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who have taken part in it, of a sincere and lasting friendship. I ought to add that the discussion has fully brought to light a fact easily admitted, and which, for my part, I have never doubted. No one could have entertained the idea that men so eminent as Messrs. Falconer, Busk, Prestwich, etc., would lightly, and without serious motives, have embraced the opinions which they came to Paris to defend; and we can understand that the same causes would give rise to doubts in the mind of Dr. Carpenter. I also am willing to acknowledge that these causes existed. In the absence of any other means of judging, the external appearance of certain haches after washing, the remarkable preservation of the animal matter in the tooth examined in England, and the consequences which that preservation entailed, might well appear to be a sufficient cause of the conclusions arrived at by our London colleagues. In order to counterbalance the opinion which would result from the establishment of these facts, and to preserve and defend the contrary convictions, it is necessary to possess a thoroughly firm basis, and, so to speak, an absolute point of comparison. Now, these two elements were wanting in the case of our learned friends in London, whilst I had the immense advantage of possessing them. In fact I alone could be perfectly certain that one of my two haches was uncontestably authentic; for I alone had seen it in its place in the undisturbed section of the quarry, in a place which the pick-axe had not even touched. Here, as I said in my second paper, all fraud was absolutely impossible. Henceforth, whatever were the proper characteristics of this hache, they could prove nothing against its authenticity. On the contrary, the study of these characteristics ought evidently to enlighten me as to the value of those presented by the other objects of the same nature, and by the jaw-bone itself; it ought, above all, to show whether the latter had been fraudulently introduced into the bed where M. Boucher de Perthes found it, or whether it belonged to the same period as that bed.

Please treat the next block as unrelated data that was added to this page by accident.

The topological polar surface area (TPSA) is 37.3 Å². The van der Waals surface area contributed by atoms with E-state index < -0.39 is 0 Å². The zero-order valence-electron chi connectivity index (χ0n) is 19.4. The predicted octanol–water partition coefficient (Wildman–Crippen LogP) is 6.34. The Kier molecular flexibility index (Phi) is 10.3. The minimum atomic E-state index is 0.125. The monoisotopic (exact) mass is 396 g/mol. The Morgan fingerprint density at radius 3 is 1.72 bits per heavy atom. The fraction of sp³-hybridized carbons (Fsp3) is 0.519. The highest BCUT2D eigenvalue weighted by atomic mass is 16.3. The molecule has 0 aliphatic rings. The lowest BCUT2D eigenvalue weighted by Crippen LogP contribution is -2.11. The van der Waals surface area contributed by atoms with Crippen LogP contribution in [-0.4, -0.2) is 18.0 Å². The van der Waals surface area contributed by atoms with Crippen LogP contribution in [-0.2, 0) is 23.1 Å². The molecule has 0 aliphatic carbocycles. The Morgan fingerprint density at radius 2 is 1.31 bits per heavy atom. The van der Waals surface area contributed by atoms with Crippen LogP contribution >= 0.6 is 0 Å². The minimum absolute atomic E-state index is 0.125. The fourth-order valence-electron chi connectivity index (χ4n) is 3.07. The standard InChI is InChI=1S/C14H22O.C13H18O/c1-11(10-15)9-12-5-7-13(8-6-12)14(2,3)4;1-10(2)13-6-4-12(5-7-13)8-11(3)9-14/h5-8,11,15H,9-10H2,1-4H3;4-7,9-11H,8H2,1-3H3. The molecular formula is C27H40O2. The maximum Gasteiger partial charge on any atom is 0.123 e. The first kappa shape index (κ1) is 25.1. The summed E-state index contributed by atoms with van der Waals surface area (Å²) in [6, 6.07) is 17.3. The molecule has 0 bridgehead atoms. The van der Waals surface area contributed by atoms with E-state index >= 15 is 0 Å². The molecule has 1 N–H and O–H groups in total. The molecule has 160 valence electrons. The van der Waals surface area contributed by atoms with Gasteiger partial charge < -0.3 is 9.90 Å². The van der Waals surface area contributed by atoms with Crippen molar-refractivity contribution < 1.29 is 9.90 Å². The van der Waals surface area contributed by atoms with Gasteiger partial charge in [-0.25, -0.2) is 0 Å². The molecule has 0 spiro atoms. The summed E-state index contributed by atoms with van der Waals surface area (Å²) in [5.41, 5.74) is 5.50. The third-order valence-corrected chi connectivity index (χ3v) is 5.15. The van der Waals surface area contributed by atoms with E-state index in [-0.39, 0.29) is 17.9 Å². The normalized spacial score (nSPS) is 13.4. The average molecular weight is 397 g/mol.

Now this study, minutely entered upon from every point of view, leads us to admit the contemporaneity of the hache serving as a point of comparison with the other haches of the same derivation, and with the human jaw-bone. I cannot, therefore, doubt the authenticity of this last.

It will be seen upon how certain a basis the opinion which I have defended rests. Without it, I do not hesitate to acknowledge, my first convictions would, doubtless, have been, if not changed, at least rudely shaken by the weighty facts opposed to them by such competent judges as Messrs. Falconer, Prestwich, Busk, and Evans; without it, perhaps, also, the savans who were the first unhesitatingly to accept with me the authenticity of the jaw-bone, MM. Delesse, Desnoyers, Lartet, Gaudry, Lyman, and Pictet, would still have hesitated to give an opinion; and I am happy to thank them here for the confidence which they have testified in the accuracy of my observations.*